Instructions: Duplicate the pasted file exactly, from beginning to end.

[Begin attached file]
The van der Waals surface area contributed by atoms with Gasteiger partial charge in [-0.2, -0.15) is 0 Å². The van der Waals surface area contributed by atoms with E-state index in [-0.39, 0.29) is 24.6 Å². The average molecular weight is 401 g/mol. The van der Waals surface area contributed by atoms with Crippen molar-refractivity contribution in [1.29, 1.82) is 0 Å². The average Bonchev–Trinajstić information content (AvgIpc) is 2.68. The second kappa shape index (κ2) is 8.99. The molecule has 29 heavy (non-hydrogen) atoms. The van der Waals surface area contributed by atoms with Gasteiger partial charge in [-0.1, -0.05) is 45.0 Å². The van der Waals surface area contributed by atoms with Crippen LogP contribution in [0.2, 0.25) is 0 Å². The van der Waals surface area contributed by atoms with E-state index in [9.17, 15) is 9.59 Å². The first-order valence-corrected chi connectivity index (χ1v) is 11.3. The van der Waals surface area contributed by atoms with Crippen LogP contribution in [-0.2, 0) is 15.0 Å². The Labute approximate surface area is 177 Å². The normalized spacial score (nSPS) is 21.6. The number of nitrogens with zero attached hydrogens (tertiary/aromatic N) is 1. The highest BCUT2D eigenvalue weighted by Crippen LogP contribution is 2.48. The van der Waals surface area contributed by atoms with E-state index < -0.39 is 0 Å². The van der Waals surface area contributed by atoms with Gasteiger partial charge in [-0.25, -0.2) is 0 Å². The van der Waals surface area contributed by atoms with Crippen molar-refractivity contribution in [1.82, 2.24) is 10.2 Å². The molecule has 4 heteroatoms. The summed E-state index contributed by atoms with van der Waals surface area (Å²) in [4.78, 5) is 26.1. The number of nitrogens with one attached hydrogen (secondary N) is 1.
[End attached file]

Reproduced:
The van der Waals surface area contributed by atoms with Gasteiger partial charge in [-0.2, -0.15) is 0 Å². The van der Waals surface area contributed by atoms with E-state index in [-0.39, 0.29) is 24.6 Å². The average molecular weight is 401 g/mol. The van der Waals surface area contributed by atoms with Crippen molar-refractivity contribution in [1.29, 1.82) is 0 Å². The average Bonchev–Trinajstić information content (AvgIpc) is 2.68. The second kappa shape index (κ2) is 8.99. The molecule has 29 heavy (non-hydrogen) atoms. The van der Waals surface area contributed by atoms with Gasteiger partial charge in [-0.1, -0.05) is 45.0 Å². The van der Waals surface area contributed by atoms with Crippen LogP contribution in [0.2, 0.25) is 0 Å². The van der Waals surface area contributed by atoms with E-state index in [9.17, 15) is 9.59 Å². The first-order valence-corrected chi connectivity index (χ1v) is 11.3. The van der Waals surface area contributed by atoms with Crippen LogP contribution in [-0.2, 0) is 15.0 Å². The Labute approximate surface area is 177 Å². The normalized spacial score (nSPS) is 21.6. The number of nitrogens with zero attached hydrogens (tertiary/aromatic N) is 1. The highest BCUT2D eigenvalue weighted by Crippen LogP contribution is 2.48. The van der Waals surface area contributed by atoms with E-state index < -0.39 is 0 Å². The van der Waals surface area contributed by atoms with Gasteiger partial charge in [-0.25, -0.2) is 0 Å². The van der Waals surface area contributed by atoms with Crippen molar-refractivity contribution in [1.82, 2.24) is 10.2 Å². The molecule has 4 heteroatoms. The summed E-state index contributed by atoms with van der Waals surface area (Å²) in [4.78, 5) is 26.1. The number of nitrogens with one attached hydrogen (secondary N) is 1.